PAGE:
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dc.contributor.authorNair, Sethu Chandrasekharan
dc.date.accessioned2014-03-04T20:21:56Z
dc.date.available2014-03-04T20:21:56Z
dc.date.issued2011-08
dc.identifier.othernair_sethu_c_201108_phd
dc.identifier.urihttp://purl.galileo.usg.edu/uga_etd/nair_sethu_c_201108_phd
dc.identifier.urihttp://hdl.handle.net/10724/27545
dc.description.abstractApicomplexan parasites are important pathogens responsible for economically important as well as life threatening infections in humans and animals. Poor efficacy and emerging resistance against available drugs is a matter of concern, as drug treatment still remains the chief way to combat these infections. The identification of a divergent plant plastid like organelle called apicoplast in these parasites has invited much attention for the development of new drugs. This unique organelle is essential as it is used by these parasites to meet its metabolic demands. Apicoplast supplies three important metabolites, fatty acids, isoprenoid subunits and heme. Out of these three metabolites, pathway to make isoprenoid subunits seems to be the most important one evidenced by its conservation among all the members of the phylum. The pathway is also the target of the antibiotic fosmidomycin, a drug that is in the phase II of clinical trials to be used against Plasmodium, the causative agent of malaria. Although effective against Plasmodium and Babesia, many other members of the Phylum including Toxoplasma gondii is naturally resistant to the antibiotic at concentrations 100 fold higher than against the sensitive parasites. I have used genetic tools to dissect this surprising observation using Toxoplasma as the model organism. Using the conditional knock out strategy in Toxoplasma, we showed that the target pathway is essential in organisms resistant to fosmidomycin. By complementing the target enzyme with a known fosmidomycin sensitive enzyme, we then realized that lack of drug access is the reason for resistance. In support of this hypothesis, we engineer denovo drug sensitive T.gondii parasites by the heterologous expression of the bacterial glycerol-3-po4 transporter capable of importing fosmidomycin. This sensitivity engineered by the transporter expression in Toxoplasma was comparable to what is seen in Plasmodium and Babesia. Further biochemical analyses showed that parasite plasma membrane is the chief barrier for drug entry as the transporter-expressing parasites accumulated the drug in the cytoplasm with the help of the transporter. Lethal infections with these parasites in mice could be treated with intraperitoneal injections of fosmidomycin validating the chemotherapeutic potential of the pathway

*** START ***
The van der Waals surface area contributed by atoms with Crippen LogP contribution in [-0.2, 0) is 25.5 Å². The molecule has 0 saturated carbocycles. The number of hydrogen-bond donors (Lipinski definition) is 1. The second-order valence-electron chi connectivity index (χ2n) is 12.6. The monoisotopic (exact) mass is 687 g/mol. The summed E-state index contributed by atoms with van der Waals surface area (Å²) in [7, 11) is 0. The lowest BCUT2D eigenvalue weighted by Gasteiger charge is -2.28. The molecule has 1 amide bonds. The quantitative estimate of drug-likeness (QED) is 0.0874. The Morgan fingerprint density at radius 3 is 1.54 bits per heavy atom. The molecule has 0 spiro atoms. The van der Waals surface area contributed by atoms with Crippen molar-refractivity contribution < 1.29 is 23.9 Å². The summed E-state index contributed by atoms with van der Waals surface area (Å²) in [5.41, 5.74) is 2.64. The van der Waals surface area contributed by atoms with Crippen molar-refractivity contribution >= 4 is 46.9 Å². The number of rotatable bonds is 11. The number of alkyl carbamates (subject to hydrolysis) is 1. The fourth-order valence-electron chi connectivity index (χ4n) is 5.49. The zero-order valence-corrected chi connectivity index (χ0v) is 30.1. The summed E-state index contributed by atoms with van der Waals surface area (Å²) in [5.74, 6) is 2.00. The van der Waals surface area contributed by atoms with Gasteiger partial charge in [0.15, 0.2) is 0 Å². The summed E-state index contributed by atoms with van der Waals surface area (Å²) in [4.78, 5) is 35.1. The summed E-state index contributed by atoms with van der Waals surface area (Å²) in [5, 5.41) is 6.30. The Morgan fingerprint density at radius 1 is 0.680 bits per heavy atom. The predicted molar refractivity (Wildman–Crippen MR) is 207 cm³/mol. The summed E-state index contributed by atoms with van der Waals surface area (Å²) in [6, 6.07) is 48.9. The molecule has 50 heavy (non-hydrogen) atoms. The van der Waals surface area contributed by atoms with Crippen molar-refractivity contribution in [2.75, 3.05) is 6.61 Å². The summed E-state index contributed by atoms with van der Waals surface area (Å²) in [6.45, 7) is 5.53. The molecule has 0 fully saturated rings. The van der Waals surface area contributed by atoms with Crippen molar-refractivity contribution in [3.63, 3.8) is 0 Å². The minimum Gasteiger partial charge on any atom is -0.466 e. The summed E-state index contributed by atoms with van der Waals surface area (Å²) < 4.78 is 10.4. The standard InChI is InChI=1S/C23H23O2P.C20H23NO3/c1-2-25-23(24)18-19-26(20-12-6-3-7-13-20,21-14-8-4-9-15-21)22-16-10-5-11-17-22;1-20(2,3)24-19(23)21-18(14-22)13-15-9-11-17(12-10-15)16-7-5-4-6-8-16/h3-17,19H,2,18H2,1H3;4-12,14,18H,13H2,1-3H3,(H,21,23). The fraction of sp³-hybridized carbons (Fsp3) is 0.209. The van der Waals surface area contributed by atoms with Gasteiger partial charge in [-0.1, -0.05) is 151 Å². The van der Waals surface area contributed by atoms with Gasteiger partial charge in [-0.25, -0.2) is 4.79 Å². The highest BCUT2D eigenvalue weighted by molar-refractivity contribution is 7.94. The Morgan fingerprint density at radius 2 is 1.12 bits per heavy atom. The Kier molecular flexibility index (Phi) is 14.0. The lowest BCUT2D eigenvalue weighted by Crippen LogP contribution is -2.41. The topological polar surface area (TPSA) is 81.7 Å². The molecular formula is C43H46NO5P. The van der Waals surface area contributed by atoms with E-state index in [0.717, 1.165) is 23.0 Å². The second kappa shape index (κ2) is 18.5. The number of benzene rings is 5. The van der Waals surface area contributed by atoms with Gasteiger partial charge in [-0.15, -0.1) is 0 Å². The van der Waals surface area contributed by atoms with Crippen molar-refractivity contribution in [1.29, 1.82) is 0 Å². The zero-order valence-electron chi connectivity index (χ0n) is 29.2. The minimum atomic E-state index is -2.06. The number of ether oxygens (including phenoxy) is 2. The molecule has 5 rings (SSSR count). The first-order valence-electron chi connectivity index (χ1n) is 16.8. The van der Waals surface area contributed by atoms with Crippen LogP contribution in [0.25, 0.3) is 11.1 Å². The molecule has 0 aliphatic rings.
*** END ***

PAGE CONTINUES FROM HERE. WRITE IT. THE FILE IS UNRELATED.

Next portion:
dc.languageeng
dc.publisheruga
dc.rightspublic
dc.subjectApicoplast, Toxoplasma, Fosmidomycin, Apicomplexa
dc.titleApicoplast isoprenoid precursor synthesis and molecular basis of fosmidomycin resistance in Toxoplasma gondii
dc.typeDissertation
dc.description.degreePhD
dc.description.departmentCellular Biology
dc.description.majorCellular Biology
dc.description.advisorBoris Striepen
dc.description.committeeBoris Striepen
dc.description.committeeRick Tarleton
dc.description.committeeSilvia Moreno
dc.description.committeeRoberto Docampo


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